IndyStar: “[Amtrak’s] detailed proposal calls for four daily trips for both the Chicago-Indianapolis-Cincinnati route and the Chicago-Indianapolis-Louisville route, and introduces the Indianapolis International Airport as a train stop”
INDIANAPOLIS – The Indiana Democratic Party, the organization that advocates for the future of Indiana and its families, today celebrated the expected opportunity that’s coming to the Hoosier State when elements of President Joe Biden’s American Jobs Plan get signed into law next month. Amtrak introduced new proposals last week following the U.S. Senate’s passage of the bipartisan infrastructure deal that includes new train stops and opportunities for families across the state — such as stops at the Indianapolis International Airport and in Columbus, Indiana (as part of the proposed Indianapolis-Louisville line).
Amtrak’s proposed train lines are a part of President Biden’s promise to revitalize Indiana’s infrastructure system through his once-in-a-generation investment called the American Jobs Plan. Indiana wouldn’t only receive new public transit options, but Hoosier families will see a robust investment in broadband internet services and repairs to the crumbling roads and bridges they drive on each day. Democrats promised to bring solutions to some of today’s most-pressing issues facing families, and the American Jobs Plan delivers that opportunity for them.
In contrast, Indiana Republicans continue to be the party that says “NO” to better opportunity for the state and its communities. U.S. Senators Todd Young and Mike Braun both voted “NO” on the Jobs Plan by deferring back to the Indiana Republican Party’s partisan excuse of “spending” – despite Republicans adding $7.8 trillion to the national debt under the Trump Administration. Indiana Republicans have lost their way and vision for the state, and their partisanship is holding Hoosier families back from a better tomorrow.
IndyStar // Kayla Dwyer
“Amtrak’s proposed plans for daily service through Indianapolis, including a new route to Louisville, are still just that: proposals.
They hinge on a historic infrastructure bill that reached the U.S. House this week, where its future is unclear and at the mercy of political priorities.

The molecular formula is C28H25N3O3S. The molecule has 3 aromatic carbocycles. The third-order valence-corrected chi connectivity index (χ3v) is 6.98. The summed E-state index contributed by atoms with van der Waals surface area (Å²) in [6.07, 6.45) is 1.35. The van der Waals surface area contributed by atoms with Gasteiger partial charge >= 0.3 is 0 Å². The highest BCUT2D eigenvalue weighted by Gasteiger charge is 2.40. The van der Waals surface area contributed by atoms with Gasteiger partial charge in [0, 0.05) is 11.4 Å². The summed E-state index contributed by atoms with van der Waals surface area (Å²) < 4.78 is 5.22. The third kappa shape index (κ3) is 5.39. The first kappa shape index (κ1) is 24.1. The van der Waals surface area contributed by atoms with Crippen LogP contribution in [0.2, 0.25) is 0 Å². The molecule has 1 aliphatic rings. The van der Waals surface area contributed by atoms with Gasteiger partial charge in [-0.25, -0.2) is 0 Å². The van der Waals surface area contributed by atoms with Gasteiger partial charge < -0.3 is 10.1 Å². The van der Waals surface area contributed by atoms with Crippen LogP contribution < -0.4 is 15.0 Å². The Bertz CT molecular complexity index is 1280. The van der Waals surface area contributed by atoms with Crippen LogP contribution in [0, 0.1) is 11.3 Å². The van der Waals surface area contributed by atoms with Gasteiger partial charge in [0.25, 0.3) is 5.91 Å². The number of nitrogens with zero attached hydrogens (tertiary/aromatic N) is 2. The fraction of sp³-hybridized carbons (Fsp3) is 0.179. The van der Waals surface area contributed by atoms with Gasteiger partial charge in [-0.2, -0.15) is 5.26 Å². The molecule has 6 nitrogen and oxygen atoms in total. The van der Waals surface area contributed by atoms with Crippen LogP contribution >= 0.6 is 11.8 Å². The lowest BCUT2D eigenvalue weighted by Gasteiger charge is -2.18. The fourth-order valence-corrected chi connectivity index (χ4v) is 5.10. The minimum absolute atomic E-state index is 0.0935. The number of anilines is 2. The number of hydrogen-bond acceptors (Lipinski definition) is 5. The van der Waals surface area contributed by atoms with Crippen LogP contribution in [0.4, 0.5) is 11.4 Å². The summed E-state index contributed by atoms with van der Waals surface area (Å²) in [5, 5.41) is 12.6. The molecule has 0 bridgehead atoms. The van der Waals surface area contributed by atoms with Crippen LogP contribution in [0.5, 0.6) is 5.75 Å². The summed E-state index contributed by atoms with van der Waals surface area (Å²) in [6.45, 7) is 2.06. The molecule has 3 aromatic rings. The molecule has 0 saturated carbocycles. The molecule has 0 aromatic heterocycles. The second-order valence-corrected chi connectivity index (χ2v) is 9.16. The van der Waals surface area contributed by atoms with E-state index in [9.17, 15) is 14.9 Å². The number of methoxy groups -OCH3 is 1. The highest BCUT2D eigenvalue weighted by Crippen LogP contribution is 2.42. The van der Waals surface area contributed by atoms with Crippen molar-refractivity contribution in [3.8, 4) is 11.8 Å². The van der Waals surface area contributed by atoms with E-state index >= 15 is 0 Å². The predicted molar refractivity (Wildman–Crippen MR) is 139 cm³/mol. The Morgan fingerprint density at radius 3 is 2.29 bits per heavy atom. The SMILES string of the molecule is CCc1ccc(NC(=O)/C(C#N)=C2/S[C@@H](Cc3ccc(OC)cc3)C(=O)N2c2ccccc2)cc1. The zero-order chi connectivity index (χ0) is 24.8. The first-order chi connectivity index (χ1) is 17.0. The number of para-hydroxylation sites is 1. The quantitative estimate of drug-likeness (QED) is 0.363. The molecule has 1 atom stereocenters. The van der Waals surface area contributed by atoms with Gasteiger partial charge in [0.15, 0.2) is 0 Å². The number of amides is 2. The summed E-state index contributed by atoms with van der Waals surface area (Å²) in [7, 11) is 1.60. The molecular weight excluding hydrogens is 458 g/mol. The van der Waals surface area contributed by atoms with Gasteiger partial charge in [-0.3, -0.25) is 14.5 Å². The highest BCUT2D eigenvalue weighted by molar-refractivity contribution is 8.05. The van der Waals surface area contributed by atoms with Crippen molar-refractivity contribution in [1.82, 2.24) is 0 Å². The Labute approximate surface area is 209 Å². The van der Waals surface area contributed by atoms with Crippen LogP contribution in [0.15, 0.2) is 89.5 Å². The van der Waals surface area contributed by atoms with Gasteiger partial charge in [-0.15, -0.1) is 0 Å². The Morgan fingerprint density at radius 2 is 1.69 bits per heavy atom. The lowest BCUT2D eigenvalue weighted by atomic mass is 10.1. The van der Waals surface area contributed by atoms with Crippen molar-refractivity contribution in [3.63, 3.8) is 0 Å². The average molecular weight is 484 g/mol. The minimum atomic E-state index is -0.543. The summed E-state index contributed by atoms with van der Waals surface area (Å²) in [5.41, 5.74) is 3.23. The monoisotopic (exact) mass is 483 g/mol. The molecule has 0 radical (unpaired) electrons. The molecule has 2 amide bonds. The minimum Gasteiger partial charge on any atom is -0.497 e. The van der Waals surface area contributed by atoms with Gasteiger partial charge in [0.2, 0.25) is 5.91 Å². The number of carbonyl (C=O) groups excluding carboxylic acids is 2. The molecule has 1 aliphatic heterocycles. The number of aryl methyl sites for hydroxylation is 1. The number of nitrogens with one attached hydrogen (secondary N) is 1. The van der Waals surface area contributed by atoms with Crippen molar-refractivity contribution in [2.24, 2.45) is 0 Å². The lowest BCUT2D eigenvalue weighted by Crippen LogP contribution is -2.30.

In the spring, Amtrak released a general plan for 39 new routes over the next 15 years — including new services connecting Indianapolis to Chicago, Cincinnati and Louisville — responding to President Joe Biden’s pitch for an ambitious $2.3 trillion infrastructure and jobs plan. Amtrak updated its proposal last week, not long after the now-$1.2 trillion bill cleared the Senate.
The more detailed proposal calls for four daily trips for both the Chicago-Indianapolis-Cincinnati route and the Chicago-Indianapolis-Louisville route, and introduces the Indianapolis International Airport as a train stop.” […]
“The potential pitfalls aside, a broad infrastructure bill is a bipartisan issue that both the Donald Trump and Biden administrations have pushed for. And Amtrak has a special place in “Amtrak Joe’s” heart: The president rode the train to and from Washington, D.C., almost daily during his 36 years as a Senator from Delaware.
In May, Biden visited Philadelphia to ring in Amtrak’s 50th birthday and give another pitch for his infrastructure plan.
Biden’s original pitch included $80 billion for rail, which has been shaved down to $66 billion. Amtrak says its vision is a $75 billion investment.
It’s unclear how the potential shortage of $9 billion would impact Amtrak’s proposal, but the national rail service makes several cases for aiding the Midwest on its website. Louisville is the fourth-largest metro area without Amtrak service. Indianapolis has service only three times a week, and the city has added 200,000 jobs since 2000, according to the Bureau of Labor Statistics. Amtrak calls the intersections of I-65, I-70, I-465, and I-69 some of the worst truck bottlenecks in the country and says the city needs new travel alternatives, or else congestion will get worse.
Let’s not forget Indiana’s special connection to the White House through Pete Buttigieg, the Transportation Secretary and former South Bend mayor.”